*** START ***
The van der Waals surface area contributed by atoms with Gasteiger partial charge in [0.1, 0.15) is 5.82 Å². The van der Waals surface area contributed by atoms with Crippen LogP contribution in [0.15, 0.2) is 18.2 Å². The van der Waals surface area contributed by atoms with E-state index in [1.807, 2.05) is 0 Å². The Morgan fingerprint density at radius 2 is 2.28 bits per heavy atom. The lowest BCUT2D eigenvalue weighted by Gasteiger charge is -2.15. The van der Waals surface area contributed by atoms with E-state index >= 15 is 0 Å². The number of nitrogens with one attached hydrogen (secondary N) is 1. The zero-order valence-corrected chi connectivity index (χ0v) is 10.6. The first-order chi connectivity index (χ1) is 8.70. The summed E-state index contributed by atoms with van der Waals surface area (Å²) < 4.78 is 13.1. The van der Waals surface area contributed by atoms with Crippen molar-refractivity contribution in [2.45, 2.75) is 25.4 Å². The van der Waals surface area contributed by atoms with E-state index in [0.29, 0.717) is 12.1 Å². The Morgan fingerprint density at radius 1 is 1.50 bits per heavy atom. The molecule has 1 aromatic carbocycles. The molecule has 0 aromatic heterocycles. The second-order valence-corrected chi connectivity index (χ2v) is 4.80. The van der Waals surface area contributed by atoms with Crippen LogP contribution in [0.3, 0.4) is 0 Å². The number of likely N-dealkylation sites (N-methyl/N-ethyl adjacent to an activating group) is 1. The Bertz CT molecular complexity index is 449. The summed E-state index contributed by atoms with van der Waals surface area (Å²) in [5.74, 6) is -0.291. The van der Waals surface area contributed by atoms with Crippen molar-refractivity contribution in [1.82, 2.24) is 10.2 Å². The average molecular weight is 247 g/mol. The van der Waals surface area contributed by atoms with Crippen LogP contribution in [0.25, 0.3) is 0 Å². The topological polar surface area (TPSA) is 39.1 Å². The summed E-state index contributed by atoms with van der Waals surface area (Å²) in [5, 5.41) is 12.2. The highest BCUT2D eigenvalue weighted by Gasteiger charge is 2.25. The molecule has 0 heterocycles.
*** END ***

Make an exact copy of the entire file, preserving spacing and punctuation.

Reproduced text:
The van der Waals surface area contributed by atoms with Gasteiger partial charge in [0.1, 0.15) is 5.82 Å². The van der Waals surface area contributed by atoms with Crippen LogP contribution in [0.15, 0.2) is 18.2 Å². The van der Waals surface area contributed by atoms with E-state index in [1.807, 2.05) is 0 Å². The Morgan fingerprint density at radius 2 is 2.28 bits per heavy atom. The lowest BCUT2D eigenvalue weighted by Gasteiger charge is -2.15. The van der Waals surface area contributed by atoms with E-state index >= 15 is 0 Å². The number of nitrogens with one attached hydrogen (secondary N) is 1. The zero-order valence-corrected chi connectivity index (χ0v) is 10.6. The first-order chi connectivity index (χ1) is 8.70. The summed E-state index contributed by atoms with van der Waals surface area (Å²) < 4.78 is 13.1. The van der Waals surface area contributed by atoms with Crippen molar-refractivity contribution in [2.45, 2.75) is 25.4 Å². The van der Waals surface area contributed by atoms with E-state index in [0.29, 0.717) is 12.1 Å². The Morgan fingerprint density at radius 1 is 1.50 bits per heavy atom. The molecule has 1 aromatic carbocycles. The molecule has 0 aromatic heterocycles. The second-order valence-corrected chi connectivity index (χ2v) is 4.80. The van der Waals surface area contributed by atoms with Crippen LogP contribution in [0.3, 0.4) is 0 Å². The number of likely N-dealkylation sites (N-methyl/N-ethyl adjacent to an activating group) is 1. The Bertz CT molecular complexity index is 449. The summed E-state index contributed by atoms with van der Waals surface area (Å²) in [5.74, 6) is -0.291. The van der Waals surface area contributed by atoms with Crippen molar-refractivity contribution in [1.82, 2.24) is 10.2 Å². The average molecular weight is 247 g/mol. The van der Waals surface area contributed by atoms with Crippen LogP contribution in [0.25, 0.3) is 0 Å². The topological polar surface area (TPSA) is 39.1 Å². The summed E-state index contributed by atoms with van der Waals surface area (Å²) in [5, 5.41) is 12.2. The highest BCUT2D eigenvalue weighted by Gasteiger charge is 2.25. The molecule has 0 heterocycles.